- From a security perspective, Facebook’s approach also sets up a barrier between the external site and Facebook content the users sees. While the like buttons and friend pictures may seem to be simply part of the page, they actually reside in a separate data space from the rest of the page’s content until you choose to authorize access for the other site. This helps protect both the developer and you as a Facebook user.
- In practice, the deceptive appearance just described may mislead many users into thinking that Facebook is exchanging far more data with other websites than they actually are. This will likely lead to some unwarranted panic.
- These plugins do rely in many ways on developers providing accurate data, and it’s likely we’ll see these features abused by scam artists and distributors of malware. Currently, the plugins seem to lack certain authentications that may lead to unintended consequences.
As part of a more streamlined development experience, Facebook has launched a technology called OAuth 2.0 for authenticating applications and websites. This replaces the proprietary model the site had been using and should once again simplify building Facebook-enhanced services.
- This is a major validation for an open standard many companies have helped put together. Many developers will be encouraged to see Facebook choosing OAuth over a proprietary system.
- As already mentioned, this is another way that Facebook has simplified application development. OAuth should reduce confusion over how other sites can access Facebook information.
- While perhaps not a completely fair point, I’ll note that the use of OAuth does not diminish the threat of application-based attacks through vulnerabilities known as XSS and CSRF.
- A number of other sites, such as Twitter, have used OAuth for some time, but this is a major roll-out of a very new version. We may see new security issues related to Facebook’s implementation.
At f8, Facebook expanded on their plans to offer a virtual currency system for application payments. Several applications are already using Facebook Credits, but we’ll likely see far more implementations in the near future.
- Yet again, this system helps reduce friction. For developers, Facebook offers a simple way to include payments without having to worry about a number of implementation details.
- Also, for users, virtual currency can reduce the hassle of worrying about issues such as international currency conversion.
- Since Facebook is already facing widespread criticism over privacy issues, some users may hesitate to add credit card information to their Facebook profiles, even if it can only be accessed by Facebook.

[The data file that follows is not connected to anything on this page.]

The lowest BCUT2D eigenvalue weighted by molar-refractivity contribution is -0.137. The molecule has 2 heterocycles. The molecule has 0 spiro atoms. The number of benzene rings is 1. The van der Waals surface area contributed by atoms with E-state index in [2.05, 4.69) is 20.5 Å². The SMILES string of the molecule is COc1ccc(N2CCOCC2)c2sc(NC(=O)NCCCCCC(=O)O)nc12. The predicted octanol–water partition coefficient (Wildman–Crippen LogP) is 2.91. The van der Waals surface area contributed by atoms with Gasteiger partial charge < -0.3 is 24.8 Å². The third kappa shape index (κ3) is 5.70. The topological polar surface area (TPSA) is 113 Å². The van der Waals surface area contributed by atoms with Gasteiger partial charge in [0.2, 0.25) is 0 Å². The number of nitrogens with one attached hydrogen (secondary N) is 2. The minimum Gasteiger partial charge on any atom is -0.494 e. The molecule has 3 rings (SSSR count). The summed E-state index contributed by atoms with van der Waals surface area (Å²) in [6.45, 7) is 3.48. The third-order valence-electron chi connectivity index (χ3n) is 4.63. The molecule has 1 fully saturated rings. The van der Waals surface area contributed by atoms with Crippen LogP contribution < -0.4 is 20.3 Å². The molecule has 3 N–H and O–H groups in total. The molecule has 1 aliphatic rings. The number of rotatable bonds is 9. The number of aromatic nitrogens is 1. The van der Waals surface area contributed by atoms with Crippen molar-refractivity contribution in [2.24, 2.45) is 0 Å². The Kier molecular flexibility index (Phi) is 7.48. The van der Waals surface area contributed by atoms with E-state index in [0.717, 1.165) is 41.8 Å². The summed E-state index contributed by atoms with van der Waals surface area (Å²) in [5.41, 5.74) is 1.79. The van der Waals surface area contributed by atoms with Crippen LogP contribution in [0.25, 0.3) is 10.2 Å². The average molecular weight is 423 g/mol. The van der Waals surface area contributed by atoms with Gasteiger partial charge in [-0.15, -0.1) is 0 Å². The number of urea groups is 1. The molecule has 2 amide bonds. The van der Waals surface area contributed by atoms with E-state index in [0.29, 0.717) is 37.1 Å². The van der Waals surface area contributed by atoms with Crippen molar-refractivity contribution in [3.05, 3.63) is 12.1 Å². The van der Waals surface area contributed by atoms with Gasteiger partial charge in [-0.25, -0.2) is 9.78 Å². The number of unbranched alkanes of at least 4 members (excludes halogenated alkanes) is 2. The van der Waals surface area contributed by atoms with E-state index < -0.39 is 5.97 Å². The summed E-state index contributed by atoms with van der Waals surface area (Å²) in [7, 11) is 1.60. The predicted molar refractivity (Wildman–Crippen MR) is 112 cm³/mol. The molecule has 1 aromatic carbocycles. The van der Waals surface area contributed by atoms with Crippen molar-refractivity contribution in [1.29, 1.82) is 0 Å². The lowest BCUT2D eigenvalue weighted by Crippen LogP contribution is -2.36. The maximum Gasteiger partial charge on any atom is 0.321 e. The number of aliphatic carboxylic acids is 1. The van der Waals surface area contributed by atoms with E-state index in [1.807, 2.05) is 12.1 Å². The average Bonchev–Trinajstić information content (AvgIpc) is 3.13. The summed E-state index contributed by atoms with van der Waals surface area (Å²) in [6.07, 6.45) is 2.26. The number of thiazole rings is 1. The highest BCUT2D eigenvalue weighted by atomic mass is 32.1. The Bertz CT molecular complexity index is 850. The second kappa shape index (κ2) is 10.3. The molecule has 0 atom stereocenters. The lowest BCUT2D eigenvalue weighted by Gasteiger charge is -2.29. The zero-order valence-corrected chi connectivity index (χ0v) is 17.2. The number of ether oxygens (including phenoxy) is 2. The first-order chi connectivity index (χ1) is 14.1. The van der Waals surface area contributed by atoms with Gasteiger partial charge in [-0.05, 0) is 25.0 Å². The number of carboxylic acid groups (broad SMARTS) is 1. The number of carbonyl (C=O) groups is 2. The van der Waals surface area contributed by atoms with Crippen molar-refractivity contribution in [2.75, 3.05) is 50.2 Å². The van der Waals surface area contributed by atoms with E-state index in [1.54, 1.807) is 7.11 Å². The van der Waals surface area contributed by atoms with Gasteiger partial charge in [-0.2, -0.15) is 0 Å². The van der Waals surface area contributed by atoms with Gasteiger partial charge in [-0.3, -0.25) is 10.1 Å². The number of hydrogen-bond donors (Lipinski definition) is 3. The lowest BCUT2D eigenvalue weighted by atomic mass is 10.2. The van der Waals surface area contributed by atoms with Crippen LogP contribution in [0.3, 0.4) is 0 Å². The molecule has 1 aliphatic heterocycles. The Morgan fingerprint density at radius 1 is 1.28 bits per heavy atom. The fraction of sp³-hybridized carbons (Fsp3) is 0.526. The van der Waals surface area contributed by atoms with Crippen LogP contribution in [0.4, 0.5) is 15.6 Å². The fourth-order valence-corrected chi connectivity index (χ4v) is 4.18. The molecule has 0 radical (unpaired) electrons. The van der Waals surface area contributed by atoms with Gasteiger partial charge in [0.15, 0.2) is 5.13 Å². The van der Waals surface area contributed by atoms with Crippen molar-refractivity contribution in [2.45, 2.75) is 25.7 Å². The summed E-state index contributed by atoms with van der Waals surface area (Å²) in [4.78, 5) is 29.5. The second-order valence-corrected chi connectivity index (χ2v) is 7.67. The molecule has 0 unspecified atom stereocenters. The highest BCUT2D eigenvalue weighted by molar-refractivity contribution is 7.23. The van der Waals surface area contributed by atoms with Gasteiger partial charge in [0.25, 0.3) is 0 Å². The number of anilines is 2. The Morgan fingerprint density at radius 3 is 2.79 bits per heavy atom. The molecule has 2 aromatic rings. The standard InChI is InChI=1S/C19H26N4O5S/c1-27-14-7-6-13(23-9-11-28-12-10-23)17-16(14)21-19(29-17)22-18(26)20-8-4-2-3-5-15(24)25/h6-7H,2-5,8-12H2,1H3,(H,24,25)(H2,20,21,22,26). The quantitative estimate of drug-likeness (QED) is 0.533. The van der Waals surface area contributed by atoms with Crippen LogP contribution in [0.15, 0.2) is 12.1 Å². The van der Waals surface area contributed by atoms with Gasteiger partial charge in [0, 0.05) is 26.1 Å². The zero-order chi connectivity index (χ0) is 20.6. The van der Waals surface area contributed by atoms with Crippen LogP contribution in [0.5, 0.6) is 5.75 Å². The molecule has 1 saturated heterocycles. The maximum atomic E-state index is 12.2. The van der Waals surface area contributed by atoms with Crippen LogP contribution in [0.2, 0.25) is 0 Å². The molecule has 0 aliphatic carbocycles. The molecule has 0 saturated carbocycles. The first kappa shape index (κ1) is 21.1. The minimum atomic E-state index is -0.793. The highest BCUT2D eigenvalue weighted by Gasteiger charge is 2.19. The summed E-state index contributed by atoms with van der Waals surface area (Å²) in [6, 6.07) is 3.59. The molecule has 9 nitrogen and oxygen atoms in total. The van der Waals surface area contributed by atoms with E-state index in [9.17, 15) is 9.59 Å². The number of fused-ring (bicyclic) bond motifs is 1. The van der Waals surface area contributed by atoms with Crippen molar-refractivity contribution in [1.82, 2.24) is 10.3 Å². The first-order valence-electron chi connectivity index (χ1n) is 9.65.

- This service makes Facebook a middleman in potentially millions of dollars of transactions, and could raise liability issues.
Granular Data Access
Though perhaps overlooked, Facebook made good on their promise to include more granular permissions when applications request user information. This feature comes in response to concerns raised by Canada’s Privacy Commissioner last fall. With the new setup, applications will have to individually request private profile fields when a user chooses to authorize.
- This change will immediately provide more transparency and accountability, since users will see listed out exactly what fields an application will want access to when they authorize.
- Many users may simply click through anyway, but the new system may raise awareness for many users who did not previously understand the range of information applications could access. Seeing a greedy list of data fields may give users pause.
- Since announcing granular access last fall, Facebook has radically changed the definition of what constitutes “private” information. Consequently, many of the fields that might have been included in this setup are now considered “public” and thus generally outside access controls.
- While commendable, this change may not lead to any substantial changes in practice. The model relies on developers limiting their requests, and many users will probably still want access to applications that ask for all information.
Persistent Data Storage
Until this week, applications and Facebook-enabled websites could not store most information accessed via the Facebook API beyond 24 hours. Now, Facebook has removed this time limit, meaning developers can save user data for as long as they want.
- This change will significantly reduce overhead for both developers and Facebook, since applications will no longer have to exchange data with the service each day a user connects.
- Users will likely see some performance gains from applications, since they can cache data locally rather than constantly checking with Facebook before rendering content.
- Facebook applications will now be far more valuable targets for attackers. If a popular application suffers a database compromise, millions of users’ private information could be put at risk. Hacking Facebook directly tends to be difficult, but many applications lack the same level of security.
- This increases opportunities for behavioral targeting and visitor tracking, since third-party developers will now be able to maintain complete archives of profile information.